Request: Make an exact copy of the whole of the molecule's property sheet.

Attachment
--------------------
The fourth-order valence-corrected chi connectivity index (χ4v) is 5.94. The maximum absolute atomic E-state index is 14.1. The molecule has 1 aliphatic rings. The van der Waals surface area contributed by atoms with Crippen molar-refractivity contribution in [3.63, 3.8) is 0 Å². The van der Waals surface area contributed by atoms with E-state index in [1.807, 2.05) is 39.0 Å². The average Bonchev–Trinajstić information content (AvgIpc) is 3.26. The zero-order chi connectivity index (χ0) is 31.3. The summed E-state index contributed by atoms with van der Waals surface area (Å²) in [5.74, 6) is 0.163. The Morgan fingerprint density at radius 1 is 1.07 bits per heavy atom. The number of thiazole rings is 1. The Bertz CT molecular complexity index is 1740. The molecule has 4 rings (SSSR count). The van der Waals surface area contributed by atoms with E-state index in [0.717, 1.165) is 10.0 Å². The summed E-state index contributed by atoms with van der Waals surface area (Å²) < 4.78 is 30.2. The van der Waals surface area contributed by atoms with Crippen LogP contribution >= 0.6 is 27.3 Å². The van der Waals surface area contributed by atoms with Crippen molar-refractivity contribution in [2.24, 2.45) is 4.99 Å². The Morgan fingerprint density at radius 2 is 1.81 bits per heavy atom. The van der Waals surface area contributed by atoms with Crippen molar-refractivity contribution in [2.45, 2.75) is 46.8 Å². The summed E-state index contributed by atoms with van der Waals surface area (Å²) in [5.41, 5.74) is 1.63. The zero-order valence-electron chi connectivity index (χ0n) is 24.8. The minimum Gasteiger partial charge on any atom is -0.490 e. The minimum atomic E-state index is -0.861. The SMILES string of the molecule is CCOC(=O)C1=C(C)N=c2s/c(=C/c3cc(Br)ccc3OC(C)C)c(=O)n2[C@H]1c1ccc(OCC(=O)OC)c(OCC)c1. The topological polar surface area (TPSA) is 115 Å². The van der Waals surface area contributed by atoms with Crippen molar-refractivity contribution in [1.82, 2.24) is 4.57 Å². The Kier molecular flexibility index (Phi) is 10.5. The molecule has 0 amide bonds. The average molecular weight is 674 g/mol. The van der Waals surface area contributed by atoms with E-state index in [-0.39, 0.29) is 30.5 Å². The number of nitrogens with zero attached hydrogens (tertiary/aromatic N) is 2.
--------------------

The fourth-order valence-corrected chi connectivity index (χ4v) is 5.94. The maximum absolute atomic E-state index is 14.1. The molecule has 1 aliphatic rings. The van der Waals surface area contributed by atoms with Crippen molar-refractivity contribution in [3.63, 3.8) is 0 Å². The van der Waals surface area contributed by atoms with E-state index in [1.807, 2.05) is 39.0 Å². The average Bonchev–Trinajstić information content (AvgIpc) is 3.26. The zero-order chi connectivity index (χ0) is 31.3. The summed E-state index contributed by atoms with van der Waals surface area (Å²) in [5.74, 6) is 0.163. The Morgan fingerprint density at radius 1 is 1.07 bits per heavy atom. The number of thiazole rings is 1. The Bertz CT molecular complexity index is 1740. The molecule has 4 rings (SSSR count). The van der Waals surface area contributed by atoms with E-state index in [0.717, 1.165) is 10.0 Å². The summed E-state index contributed by atoms with van der Waals surface area (Å²) < 4.78 is 30.2. The van der Waals surface area contributed by atoms with Crippen LogP contribution >= 0.6 is 27.3 Å². The van der Waals surface area contributed by atoms with Crippen molar-refractivity contribution in [2.24, 2.45) is 4.99 Å². The Morgan fingerprint density at radius 2 is 1.81 bits per heavy atom. The van der Waals surface area contributed by atoms with Crippen molar-refractivity contribution in [2.45, 2.75) is 46.8 Å². The summed E-state index contributed by atoms with van der Waals surface area (Å²) in [5.41, 5.74) is 1.63. The zero-order valence-electron chi connectivity index (χ0n) is 24.8. The minimum Gasteiger partial charge on any atom is -0.490 e. The minimum atomic E-state index is -0.861. The SMILES string of the molecule is CCOC(=O)C1=C(C)N=c2s/c(=C/c3cc(Br)ccc3OC(C)C)c(=O)n2[C@H]1c1ccc(OCC(=O)OC)c(OCC)c1. The topological polar surface area (TPSA) is 115 Å². The van der Waals surface area contributed by atoms with Crippen molar-refractivity contribution in [1.82, 2.24) is 4.57 Å². The Kier molecular flexibility index (Phi) is 10.5. The molecule has 0 amide bonds. The average molecular weight is 674 g/mol. The van der Waals surface area contributed by atoms with E-state index in [-0.39, 0.29) is 30.5 Å². The number of nitrogens with zero attached hydrogens (tertiary/aromatic N) is 2.